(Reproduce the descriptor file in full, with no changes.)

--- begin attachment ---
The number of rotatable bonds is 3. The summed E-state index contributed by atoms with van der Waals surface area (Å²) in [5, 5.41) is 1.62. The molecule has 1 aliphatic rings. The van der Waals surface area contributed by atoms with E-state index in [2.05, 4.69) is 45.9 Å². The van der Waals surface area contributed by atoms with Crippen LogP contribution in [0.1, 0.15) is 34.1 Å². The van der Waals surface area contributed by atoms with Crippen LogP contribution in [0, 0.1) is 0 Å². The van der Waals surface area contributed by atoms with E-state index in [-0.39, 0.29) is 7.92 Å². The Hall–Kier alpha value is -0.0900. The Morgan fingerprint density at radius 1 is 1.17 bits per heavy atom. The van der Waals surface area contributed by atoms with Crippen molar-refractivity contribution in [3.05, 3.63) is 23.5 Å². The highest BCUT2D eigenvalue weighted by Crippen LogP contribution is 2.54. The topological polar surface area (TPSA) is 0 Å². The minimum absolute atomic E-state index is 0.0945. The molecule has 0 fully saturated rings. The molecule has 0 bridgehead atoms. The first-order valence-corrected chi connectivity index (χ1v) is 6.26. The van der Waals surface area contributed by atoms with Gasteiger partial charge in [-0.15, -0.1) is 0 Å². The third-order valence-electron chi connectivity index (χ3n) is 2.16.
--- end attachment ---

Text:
The number of rotatable bonds is 3. The summed E-state index contributed by atoms with van der Waals surface area (Å²) in [5, 5.41) is 1.62. The molecule has 1 aliphatic rings. The van der Waals surface area contributed by atoms with E-state index in [2.05, 4.69) is 45.9 Å². The van der Waals surface area contributed by atoms with Crippen LogP contribution in [0.1, 0.15) is 34.1 Å². The van der Waals surface area contributed by atoms with Crippen LogP contribution in [0, 0.1) is 0 Å². The van der Waals surface area contributed by atoms with E-state index in [-0.39, 0.29) is 7.92 Å². The Hall–Kier alpha value is -0.0900. The Morgan fingerprint density at radius 1 is 1.17 bits per heavy atom. The van der Waals surface area contributed by atoms with Crippen molar-refractivity contribution in [3.05, 3.63) is 23.5 Å². The highest BCUT2D eigenvalue weighted by Crippen LogP contribution is 2.54. The topological polar surface area (TPSA) is 0 Å². The minimum absolute atomic E-state index is 0.0945. The molecule has 0 fully saturated rings. The molecule has 0 bridgehead atoms. The first-order valence-corrected chi connectivity index (χ1v) is 6.26. The van der Waals surface area contributed by atoms with Gasteiger partial charge in [-0.15, -0.1) is 0 Å². The third-order valence-electron chi connectivity index (χ3n) is 2.16.